License to kill

After reading the Star’s story on people caught driving more than 50 kilometres over the speed limit, who are shocked to find they face actual consequences:

“I certainly would not have been doing 50 over if I knew this was going to happen to me,”

“Look, I was speeding,” […]”I expected a ticket, and then I was like, `Oh, crap.’ I did not expect to have my car towed and have them leave my nephews and I no way to get home.”

…it was refreshing to read Andre Picard’s manifesto on the inexplicable latitude extended to drivers whose poor skill and disregard for everyone on the road cause “accidents”:

Motor vehicle crashes are, overwhelmingly, anything but accidents. They are often explained by the behaviours of drivers. They are usually the result of irresponsible, risky manoeuvres whose potential consequences are largely predictable and avoidable.

Why are the OPP able to nab up to 35 drivers a day driving 50 km over the speed limit? Because:

Speed limit signs have become purely decorative. Stop signs too. Running a red light is commonplace. Enforcement of the rules of the road is negligible.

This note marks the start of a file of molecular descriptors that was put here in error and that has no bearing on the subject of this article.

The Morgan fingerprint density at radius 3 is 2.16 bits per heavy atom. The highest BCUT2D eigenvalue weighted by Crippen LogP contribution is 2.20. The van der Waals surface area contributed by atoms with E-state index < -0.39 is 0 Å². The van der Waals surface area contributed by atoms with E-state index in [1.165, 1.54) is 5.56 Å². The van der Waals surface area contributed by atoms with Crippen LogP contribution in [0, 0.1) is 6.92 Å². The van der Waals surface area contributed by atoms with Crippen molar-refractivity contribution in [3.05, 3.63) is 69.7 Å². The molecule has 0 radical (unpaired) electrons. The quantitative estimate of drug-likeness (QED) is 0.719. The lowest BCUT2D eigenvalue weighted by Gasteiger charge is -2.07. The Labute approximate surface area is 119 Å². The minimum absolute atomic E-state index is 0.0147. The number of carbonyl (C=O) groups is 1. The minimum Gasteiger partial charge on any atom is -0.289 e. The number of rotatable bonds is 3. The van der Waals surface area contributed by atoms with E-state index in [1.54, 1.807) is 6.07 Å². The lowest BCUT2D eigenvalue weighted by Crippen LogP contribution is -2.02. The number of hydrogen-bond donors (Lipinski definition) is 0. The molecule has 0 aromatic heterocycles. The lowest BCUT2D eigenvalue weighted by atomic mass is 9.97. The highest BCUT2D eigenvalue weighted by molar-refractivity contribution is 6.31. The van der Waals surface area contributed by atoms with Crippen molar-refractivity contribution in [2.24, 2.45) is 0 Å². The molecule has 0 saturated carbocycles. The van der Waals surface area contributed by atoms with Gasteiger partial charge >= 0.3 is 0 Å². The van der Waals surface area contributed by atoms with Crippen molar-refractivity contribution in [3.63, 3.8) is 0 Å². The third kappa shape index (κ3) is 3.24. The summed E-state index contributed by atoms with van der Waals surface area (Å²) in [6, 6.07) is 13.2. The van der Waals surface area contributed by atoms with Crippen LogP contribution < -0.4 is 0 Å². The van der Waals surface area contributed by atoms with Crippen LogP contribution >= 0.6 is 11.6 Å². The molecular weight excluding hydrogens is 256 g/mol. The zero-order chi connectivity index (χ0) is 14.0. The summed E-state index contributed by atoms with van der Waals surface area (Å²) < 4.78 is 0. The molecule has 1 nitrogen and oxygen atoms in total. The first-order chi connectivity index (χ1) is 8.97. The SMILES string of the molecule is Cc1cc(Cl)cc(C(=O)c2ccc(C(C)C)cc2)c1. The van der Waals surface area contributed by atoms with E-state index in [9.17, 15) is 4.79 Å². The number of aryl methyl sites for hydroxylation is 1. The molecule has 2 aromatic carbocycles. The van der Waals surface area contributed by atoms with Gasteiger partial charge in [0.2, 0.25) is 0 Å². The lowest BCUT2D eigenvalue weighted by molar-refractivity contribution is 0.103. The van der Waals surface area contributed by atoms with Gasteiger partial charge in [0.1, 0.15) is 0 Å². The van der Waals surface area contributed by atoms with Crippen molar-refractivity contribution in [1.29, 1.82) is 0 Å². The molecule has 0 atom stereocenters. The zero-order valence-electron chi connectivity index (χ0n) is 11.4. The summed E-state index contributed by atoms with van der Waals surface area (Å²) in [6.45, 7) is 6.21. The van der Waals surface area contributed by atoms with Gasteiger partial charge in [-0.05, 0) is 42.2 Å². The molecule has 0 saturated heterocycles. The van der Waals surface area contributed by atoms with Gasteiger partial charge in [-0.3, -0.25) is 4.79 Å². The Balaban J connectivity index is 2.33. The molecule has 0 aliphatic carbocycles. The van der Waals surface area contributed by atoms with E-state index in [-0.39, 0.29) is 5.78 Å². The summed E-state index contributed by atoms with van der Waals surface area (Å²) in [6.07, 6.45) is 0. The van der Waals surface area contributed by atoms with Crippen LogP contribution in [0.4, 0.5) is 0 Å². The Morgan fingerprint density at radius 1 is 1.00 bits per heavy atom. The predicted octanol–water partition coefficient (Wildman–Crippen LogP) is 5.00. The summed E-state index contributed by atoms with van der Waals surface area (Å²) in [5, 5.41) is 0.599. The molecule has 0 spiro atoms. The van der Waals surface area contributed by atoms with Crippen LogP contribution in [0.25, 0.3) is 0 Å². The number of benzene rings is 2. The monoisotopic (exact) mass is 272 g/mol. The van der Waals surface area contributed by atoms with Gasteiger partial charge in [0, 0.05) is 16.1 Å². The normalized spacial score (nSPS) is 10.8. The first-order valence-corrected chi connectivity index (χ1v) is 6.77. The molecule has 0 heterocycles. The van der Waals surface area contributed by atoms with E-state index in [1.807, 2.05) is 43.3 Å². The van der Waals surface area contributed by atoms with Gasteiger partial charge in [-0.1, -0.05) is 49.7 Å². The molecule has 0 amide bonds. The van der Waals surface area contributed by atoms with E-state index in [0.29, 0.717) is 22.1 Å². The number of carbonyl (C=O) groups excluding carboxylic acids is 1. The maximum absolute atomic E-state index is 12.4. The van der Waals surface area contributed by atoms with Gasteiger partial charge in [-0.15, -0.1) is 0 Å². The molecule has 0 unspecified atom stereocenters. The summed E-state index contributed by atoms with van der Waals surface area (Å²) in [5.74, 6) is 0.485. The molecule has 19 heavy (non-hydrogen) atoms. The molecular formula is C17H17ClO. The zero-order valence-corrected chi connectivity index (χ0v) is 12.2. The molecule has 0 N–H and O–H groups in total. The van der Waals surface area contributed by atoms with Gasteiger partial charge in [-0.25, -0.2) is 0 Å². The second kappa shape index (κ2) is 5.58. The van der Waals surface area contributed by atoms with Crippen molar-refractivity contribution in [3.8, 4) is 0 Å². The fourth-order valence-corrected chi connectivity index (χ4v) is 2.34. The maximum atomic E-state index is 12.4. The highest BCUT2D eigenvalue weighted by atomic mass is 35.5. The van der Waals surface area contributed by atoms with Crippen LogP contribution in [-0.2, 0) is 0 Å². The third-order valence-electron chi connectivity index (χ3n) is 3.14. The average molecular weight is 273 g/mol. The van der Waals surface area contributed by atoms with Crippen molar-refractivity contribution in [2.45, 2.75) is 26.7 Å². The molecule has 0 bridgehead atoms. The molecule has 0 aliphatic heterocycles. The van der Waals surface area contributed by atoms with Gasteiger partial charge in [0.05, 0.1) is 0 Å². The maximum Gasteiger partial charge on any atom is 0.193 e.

We have laws to protect the public but, without enforcement, they are hollow words.

As we all know, promising to enforce existing traffic laws is no way to get elected. So:

Politicians puff out their chests and talk about getting tough on crime, but they refuse to bolster the budgets of traffic squads or to implement sound public health measures such as photo radar.

On the other hand, OPP Commissioner Julian Fantino isn’t one to shy away from media attention. Let’s hope the success — and high profile — of the new law lead to a renewed interest at the OPP in enforcement of traffic laws in general. Maybe the Toronto Police will take note.